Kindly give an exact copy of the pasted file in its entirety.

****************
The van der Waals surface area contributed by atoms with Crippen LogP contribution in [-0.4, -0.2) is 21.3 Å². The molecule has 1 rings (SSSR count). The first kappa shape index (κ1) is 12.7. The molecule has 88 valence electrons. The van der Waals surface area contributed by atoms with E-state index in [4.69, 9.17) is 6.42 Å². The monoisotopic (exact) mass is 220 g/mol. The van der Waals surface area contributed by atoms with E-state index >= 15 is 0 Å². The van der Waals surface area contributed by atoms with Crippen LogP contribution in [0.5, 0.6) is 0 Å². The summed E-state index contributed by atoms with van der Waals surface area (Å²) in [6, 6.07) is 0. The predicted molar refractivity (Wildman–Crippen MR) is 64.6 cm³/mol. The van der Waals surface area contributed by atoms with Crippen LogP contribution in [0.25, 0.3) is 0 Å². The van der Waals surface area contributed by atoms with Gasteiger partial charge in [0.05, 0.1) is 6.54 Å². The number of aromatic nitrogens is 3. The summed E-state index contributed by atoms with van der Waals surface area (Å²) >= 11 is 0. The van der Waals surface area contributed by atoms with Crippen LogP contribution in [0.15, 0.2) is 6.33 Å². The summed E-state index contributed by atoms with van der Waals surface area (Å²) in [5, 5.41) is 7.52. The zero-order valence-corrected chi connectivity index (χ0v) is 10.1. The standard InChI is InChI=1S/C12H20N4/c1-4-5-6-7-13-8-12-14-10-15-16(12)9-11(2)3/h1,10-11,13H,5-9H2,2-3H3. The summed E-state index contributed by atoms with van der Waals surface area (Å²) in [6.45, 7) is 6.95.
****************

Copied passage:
The van der Waals surface area contributed by atoms with Crippen LogP contribution in [-0.4, -0.2) is 21.3 Å². The molecule has 1 rings (SSSR count). The first kappa shape index (κ1) is 12.7. The molecule has 88 valence electrons. The van der Waals surface area contributed by atoms with E-state index in [4.69, 9.17) is 6.42 Å². The monoisotopic (exact) mass is 220 g/mol. The van der Waals surface area contributed by atoms with E-state index >= 15 is 0 Å². The van der Waals surface area contributed by atoms with Crippen LogP contribution in [0.5, 0.6) is 0 Å². The summed E-state index contributed by atoms with van der Waals surface area (Å²) in [6, 6.07) is 0. The predicted molar refractivity (Wildman–Crippen MR) is 64.6 cm³/mol. The van der Waals surface area contributed by atoms with Crippen LogP contribution in [0.25, 0.3) is 0 Å². The van der Waals surface area contributed by atoms with Gasteiger partial charge in [0.05, 0.1) is 6.54 Å². The number of aromatic nitrogens is 3. The summed E-state index contributed by atoms with van der Waals surface area (Å²) >= 11 is 0. The van der Waals surface area contributed by atoms with Crippen LogP contribution in [0.15, 0.2) is 6.33 Å². The summed E-state index contributed by atoms with van der Waals surface area (Å²) in [5, 5.41) is 7.52. The zero-order valence-corrected chi connectivity index (χ0v) is 10.1. The standard InChI is InChI=1S/C12H20N4/c1-4-5-6-7-13-8-12-14-10-15-16(12)9-11(2)3/h1,10-11,13H,5-9H2,2-3H3. The summed E-state index contributed by atoms with van der Waals surface area (Å²) in [6.45, 7) is 6.95.